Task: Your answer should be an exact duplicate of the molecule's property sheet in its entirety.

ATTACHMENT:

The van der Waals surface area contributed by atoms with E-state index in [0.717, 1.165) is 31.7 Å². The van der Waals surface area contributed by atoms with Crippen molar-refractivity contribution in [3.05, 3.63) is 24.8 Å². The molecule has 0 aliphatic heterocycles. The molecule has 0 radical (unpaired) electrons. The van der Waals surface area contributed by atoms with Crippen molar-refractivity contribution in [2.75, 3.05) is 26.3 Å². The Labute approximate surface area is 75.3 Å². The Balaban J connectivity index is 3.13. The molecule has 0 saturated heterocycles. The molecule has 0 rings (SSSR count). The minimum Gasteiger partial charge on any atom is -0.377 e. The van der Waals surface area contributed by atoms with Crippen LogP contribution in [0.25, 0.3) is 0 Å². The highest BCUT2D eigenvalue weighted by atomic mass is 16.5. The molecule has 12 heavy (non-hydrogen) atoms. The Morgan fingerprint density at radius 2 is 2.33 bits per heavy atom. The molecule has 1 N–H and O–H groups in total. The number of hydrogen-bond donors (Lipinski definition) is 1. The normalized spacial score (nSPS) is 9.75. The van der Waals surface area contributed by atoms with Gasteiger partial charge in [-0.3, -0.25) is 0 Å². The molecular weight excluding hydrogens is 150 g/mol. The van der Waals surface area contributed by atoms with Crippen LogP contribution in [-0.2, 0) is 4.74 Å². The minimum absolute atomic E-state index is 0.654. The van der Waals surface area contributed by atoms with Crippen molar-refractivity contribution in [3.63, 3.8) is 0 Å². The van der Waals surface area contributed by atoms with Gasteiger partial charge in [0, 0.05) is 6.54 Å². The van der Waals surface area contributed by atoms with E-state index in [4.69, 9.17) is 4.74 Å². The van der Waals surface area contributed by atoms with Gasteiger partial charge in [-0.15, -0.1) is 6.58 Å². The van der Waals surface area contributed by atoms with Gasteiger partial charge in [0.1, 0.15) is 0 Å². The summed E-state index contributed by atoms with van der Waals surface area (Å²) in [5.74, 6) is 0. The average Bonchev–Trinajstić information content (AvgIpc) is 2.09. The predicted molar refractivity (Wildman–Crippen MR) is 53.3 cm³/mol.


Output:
The van der Waals surface area contributed by atoms with E-state index in [0.717, 1.165) is 31.7 Å². The van der Waals surface area contributed by atoms with Crippen molar-refractivity contribution in [3.05, 3.63) is 24.8 Å². The molecule has 0 aliphatic heterocycles. The molecule has 0 radical (unpaired) electrons. The van der Waals surface area contributed by atoms with Crippen molar-refractivity contribution in [2.75, 3.05) is 26.3 Å². The Labute approximate surface area is 75.3 Å². The Balaban J connectivity index is 3.13. The molecule has 0 saturated heterocycles. The molecule has 0 rings (SSSR count). The minimum Gasteiger partial charge on any atom is -0.377 e. The van der Waals surface area contributed by atoms with Crippen LogP contribution in [0.25, 0.3) is 0 Å². The highest BCUT2D eigenvalue weighted by atomic mass is 16.5. The molecule has 12 heavy (non-hydrogen) atoms. The Morgan fingerprint density at radius 2 is 2.33 bits per heavy atom. The molecule has 1 N–H and O–H groups in total. The number of hydrogen-bond donors (Lipinski definition) is 1. The normalized spacial score (nSPS) is 9.75. The van der Waals surface area contributed by atoms with Gasteiger partial charge in [-0.3, -0.25) is 0 Å². The molecular weight excluding hydrogens is 150 g/mol. The van der Waals surface area contributed by atoms with Crippen LogP contribution in [-0.2, 0) is 4.74 Å². The minimum absolute atomic E-state index is 0.654. The van der Waals surface area contributed by atoms with Crippen molar-refractivity contribution in [3.63, 3.8) is 0 Å². The van der Waals surface area contributed by atoms with Gasteiger partial charge in [0, 0.05) is 6.54 Å². The van der Waals surface area contributed by atoms with E-state index in [4.69, 9.17) is 4.74 Å². The van der Waals surface area contributed by atoms with Gasteiger partial charge in [-0.15, -0.1) is 6.58 Å². The van der Waals surface area contributed by atoms with Gasteiger partial charge in [0.1, 0.15) is 0 Å². The summed E-state index contributed by atoms with van der Waals surface area (Å²) in [5.74, 6) is 0. The average Bonchev–Trinajstić information content (AvgIpc) is 2.09. The predicted molar refractivity (Wildman–Crippen MR) is 53.3 cm³/mol.